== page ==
Friday, March 30, 2012

Iowa Farm Girl Reports on Pink Slime

Slow down, social media. Take time to consider the consequences.

Social media has made a mountain out of a molehill, thanks to Jamie Oliver, who is not even American but British (and we still don’t trust them 236 years after the American Revolution!), and his Food Revolution publicizing the use of lean beef trimmings, AKA pink slime.

It seems ironic that ABC News covered the pink slime story initially three weeks ago in early March, 2012, after having pulled the plug on Jamie Oliver’s Food Revolution program on its own network in May, 2011. The network gave their fired employee extra publicity. (Chuckle.)

Lean finely textured beef has been approved as safe for human consumption by the USDA. Think about what hamburger really is—you’re eating meat and ground up fat anyway! In fact, when purchasing ground beef, you have the option of 70% lean, a cheaper option because it has 30% fat. Ground chuck has 15 to 20% fat, and ground sirloin has only about 10% fat.

You get what you pay for because the less expensive 70% lean shrinks more when cooked because of the fat. Ground chuck contains enough fat to make it flavorful and juicy at 80% lean, but 90% ground sirloin becomes dry if served beyond medium-rare (although it’s the hamburger of choice for those watching calorie intake but it is more expensive).

Due to the whole pink slime scare, some supermarket chains have announced that they will no longer carry ground beef that includes pink slime. That means we will have to pay more for a product that does not utilize all of the available meat in a cut of beef.

Here’s how beef is processed. After the usable meat is removed from the bones, the low quality trimmings which consist of fat and leftover meat and connective tissue are heated to remove the tallow. (Yes , the connective tissue is beef gristle.) The meat is separated from the fat in a centrifuge and treated with ammonia gas to kill E. coli and Salmonella—bad bugs that can give you a tummy ache or intestinal discomfort or worse.

Notice in the last sentence that I said “the meat is separated from the fat” and that means the connective tissue is still in there. What comes out of the centrifuge is edible. (Hey, even the fat is edible—what do you think “marbling” in steak is? But I digress.)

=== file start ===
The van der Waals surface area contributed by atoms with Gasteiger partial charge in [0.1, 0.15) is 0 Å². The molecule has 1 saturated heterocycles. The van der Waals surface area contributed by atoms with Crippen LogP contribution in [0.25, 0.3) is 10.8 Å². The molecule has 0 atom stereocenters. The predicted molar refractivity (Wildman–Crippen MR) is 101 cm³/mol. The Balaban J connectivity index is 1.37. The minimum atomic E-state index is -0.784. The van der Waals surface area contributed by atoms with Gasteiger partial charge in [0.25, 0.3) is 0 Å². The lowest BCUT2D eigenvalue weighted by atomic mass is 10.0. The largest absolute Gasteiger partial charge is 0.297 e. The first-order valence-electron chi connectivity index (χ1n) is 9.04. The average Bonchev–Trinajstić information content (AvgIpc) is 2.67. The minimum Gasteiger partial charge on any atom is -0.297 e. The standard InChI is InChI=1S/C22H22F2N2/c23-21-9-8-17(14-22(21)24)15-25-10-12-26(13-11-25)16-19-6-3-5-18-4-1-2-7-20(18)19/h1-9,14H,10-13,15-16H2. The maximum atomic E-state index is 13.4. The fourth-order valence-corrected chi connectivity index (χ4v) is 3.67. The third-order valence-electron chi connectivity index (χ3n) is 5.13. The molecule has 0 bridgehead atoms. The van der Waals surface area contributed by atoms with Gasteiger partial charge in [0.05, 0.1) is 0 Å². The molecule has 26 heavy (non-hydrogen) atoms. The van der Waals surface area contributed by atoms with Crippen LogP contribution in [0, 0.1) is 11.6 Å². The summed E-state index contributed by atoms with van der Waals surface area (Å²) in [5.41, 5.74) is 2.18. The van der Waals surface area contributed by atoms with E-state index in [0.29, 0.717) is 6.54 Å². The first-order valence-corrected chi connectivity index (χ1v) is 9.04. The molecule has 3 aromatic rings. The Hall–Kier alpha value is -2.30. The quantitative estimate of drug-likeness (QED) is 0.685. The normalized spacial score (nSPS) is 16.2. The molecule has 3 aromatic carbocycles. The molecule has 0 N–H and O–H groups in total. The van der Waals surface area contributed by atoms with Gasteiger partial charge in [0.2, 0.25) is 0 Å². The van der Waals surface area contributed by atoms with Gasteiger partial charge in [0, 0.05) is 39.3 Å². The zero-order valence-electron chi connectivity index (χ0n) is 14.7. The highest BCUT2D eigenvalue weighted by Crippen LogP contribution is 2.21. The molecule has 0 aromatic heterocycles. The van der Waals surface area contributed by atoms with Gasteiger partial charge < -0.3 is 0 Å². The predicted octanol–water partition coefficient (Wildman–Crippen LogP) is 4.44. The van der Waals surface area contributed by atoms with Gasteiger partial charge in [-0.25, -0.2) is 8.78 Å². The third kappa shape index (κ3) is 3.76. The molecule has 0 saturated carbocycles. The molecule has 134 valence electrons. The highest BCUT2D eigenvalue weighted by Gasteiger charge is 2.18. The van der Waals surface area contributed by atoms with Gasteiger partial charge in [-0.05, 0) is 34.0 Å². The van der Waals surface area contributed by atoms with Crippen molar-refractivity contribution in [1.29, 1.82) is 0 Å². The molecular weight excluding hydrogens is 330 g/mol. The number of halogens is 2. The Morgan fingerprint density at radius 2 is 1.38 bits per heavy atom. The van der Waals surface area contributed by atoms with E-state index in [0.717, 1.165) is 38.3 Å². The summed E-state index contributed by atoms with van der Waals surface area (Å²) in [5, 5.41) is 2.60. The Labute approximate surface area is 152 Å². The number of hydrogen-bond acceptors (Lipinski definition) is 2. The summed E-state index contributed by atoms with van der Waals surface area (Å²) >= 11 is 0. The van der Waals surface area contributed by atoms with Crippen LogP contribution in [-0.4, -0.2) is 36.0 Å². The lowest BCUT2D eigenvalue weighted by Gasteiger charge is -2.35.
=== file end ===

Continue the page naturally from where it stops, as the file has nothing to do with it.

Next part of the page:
What comes out of the centrifuge is forced through a tube about the size of a pencil and exposed to ammonia gas and water, which causes a reaction to kill the bad bugs or pathogens. At the end of the process, the product is at least 90% lean. The USDA has determined that this finely textured beef product cannot be sold separately as beef but can be added to the traditional cuts to be considered meat.

The ramifications of avoiding lean finely textured beef are catastrophic for the 600 beef processing employees who have lost their jobs. As a result of the pink slime scare, we consumers will now have to pay higher prices for ground beef that does not contain lean finely textured beef.

So, social media, consider all of the facts before expressing outrage over a product. And already the next controversy to foster outrage is the use of pink food coloring made from cochineal beetles in Starbucks strawberry frappuccinos.

What’s next? I want to state unequivocally right here that research shows mascara does NOT contain bat poop!

Friday, March 9, 2012

MMDC #24—Valparaiso, IN, team Feb. 29 to Mar. 2

The team from Valparaiso, IN, worked at MMDC during our last week as volunteer coordinators. It was great working side-by-side with this team. Warehouse/Clerical Assistant Mary always takes each team’s photo right after they arrive on their first day. Since the weather was so nice, we went outside in front of MMDC’s sign.

Here is the team from Valparaiso: Della, Bette, Bev, Joyce, Sandy,Karen, Phyllis, Lois, Dean, Bonnie, Mike, Mary, and Gene.

Work on the Partner mailing that was begun last week continued, as the gals adhered mailing labels to envelopes and sorted them by ZIP codes into mailing trays. Below are Della, Phyllis, Mary, Karen, and Sandy.

At another table working on the mailing were Joyce, Bonnie, Bette, Bev, and Lois.

And then local volunteers Marilyn and Steve Markus joined in on the fun!

And here are Phyllis, Mary, local volunteer Beulah, Sandy, and Bonnie.

Believe it, everyone gave a cheer when Lois put the last label on the last envelope! Marla, Susan, and Judy performed quality control, checking every envelope for 3rd class postage, mailing labels, and ZIP code by tray. Below caretakers Dick and Judy load the mail trays into the van for delivery to the post office—all 8,675 letters!

Donations are unloaded from the U-Haul by the guys from Valparaiso and caretaker Dick. 

The EF4 Harrisburg, IL, tornado struck at 5:00 a.m. on Feb. 29, and by 11 a.m. the U-Haul with 108 flood cleaning buckets, 225 Personal Dignity Kits, and 150 school bags was on its way 190 miles to the south for delivery of disaster relief. Here the Valparaiso team and staff gather to “pray out the load.” Della, a member of the Valparaiso team (in red shirt), grew up in Harrisburg, so we felt doubly grateful that everyone in her extended family was okay and we could offer immediate assistance.